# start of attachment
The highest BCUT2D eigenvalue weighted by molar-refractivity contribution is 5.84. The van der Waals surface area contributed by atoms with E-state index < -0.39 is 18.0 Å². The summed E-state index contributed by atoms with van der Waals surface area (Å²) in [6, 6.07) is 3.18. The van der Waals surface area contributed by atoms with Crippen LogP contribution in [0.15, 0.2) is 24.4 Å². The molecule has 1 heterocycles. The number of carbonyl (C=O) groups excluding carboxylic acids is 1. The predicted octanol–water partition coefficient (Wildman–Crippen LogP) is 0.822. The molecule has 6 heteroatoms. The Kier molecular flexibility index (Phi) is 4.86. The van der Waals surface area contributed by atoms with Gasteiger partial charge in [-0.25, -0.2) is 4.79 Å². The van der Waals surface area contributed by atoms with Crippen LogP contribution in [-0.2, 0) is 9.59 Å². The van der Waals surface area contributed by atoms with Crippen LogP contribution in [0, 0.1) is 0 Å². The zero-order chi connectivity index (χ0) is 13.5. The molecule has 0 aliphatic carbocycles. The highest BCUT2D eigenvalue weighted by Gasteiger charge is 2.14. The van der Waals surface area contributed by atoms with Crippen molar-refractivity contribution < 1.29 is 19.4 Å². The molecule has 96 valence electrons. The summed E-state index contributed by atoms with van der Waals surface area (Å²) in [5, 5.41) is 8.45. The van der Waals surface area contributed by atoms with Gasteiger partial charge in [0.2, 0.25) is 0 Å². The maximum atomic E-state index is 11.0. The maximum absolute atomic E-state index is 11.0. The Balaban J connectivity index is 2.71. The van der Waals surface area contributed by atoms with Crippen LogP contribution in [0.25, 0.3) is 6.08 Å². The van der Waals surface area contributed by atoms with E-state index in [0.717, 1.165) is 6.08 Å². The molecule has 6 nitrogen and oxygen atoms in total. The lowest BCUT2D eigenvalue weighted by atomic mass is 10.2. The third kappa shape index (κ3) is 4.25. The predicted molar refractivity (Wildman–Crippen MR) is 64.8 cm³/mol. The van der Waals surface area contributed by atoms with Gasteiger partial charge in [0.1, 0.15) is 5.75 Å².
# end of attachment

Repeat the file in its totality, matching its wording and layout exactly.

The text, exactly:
The highest BCUT2D eigenvalue weighted by molar-refractivity contribution is 5.84. The van der Waals surface area contributed by atoms with E-state index < -0.39 is 18.0 Å². The summed E-state index contributed by atoms with van der Waals surface area (Å²) in [6, 6.07) is 3.18. The van der Waals surface area contributed by atoms with Crippen LogP contribution in [0.15, 0.2) is 24.4 Å². The molecule has 1 heterocycles. The number of carbonyl (C=O) groups excluding carboxylic acids is 1. The predicted octanol–water partition coefficient (Wildman–Crippen LogP) is 0.822. The molecule has 6 heteroatoms. The Kier molecular flexibility index (Phi) is 4.86. The van der Waals surface area contributed by atoms with Gasteiger partial charge in [-0.25, -0.2) is 4.79 Å². The van der Waals surface area contributed by atoms with Crippen LogP contribution in [-0.2, 0) is 9.59 Å². The van der Waals surface area contributed by atoms with Crippen LogP contribution in [0, 0.1) is 0 Å². The zero-order chi connectivity index (χ0) is 13.5. The molecule has 0 aliphatic carbocycles. The highest BCUT2D eigenvalue weighted by Gasteiger charge is 2.14. The van der Waals surface area contributed by atoms with Crippen molar-refractivity contribution < 1.29 is 19.4 Å². The molecule has 96 valence electrons. The summed E-state index contributed by atoms with van der Waals surface area (Å²) in [5, 5.41) is 8.45. The van der Waals surface area contributed by atoms with Gasteiger partial charge in [0.2, 0.25) is 0 Å². The maximum atomic E-state index is 11.0. The maximum absolute atomic E-state index is 11.0. The Balaban J connectivity index is 2.71. The van der Waals surface area contributed by atoms with Crippen LogP contribution in [0.25, 0.3) is 6.08 Å². The van der Waals surface area contributed by atoms with E-state index in [0.717, 1.165) is 6.08 Å². The molecule has 6 nitrogen and oxygen atoms in total. The lowest BCUT2D eigenvalue weighted by atomic mass is 10.2. The third kappa shape index (κ3) is 4.25. The predicted molar refractivity (Wildman–Crippen MR) is 64.8 cm³/mol. The van der Waals surface area contributed by atoms with Gasteiger partial charge in [0.1, 0.15) is 5.75 Å².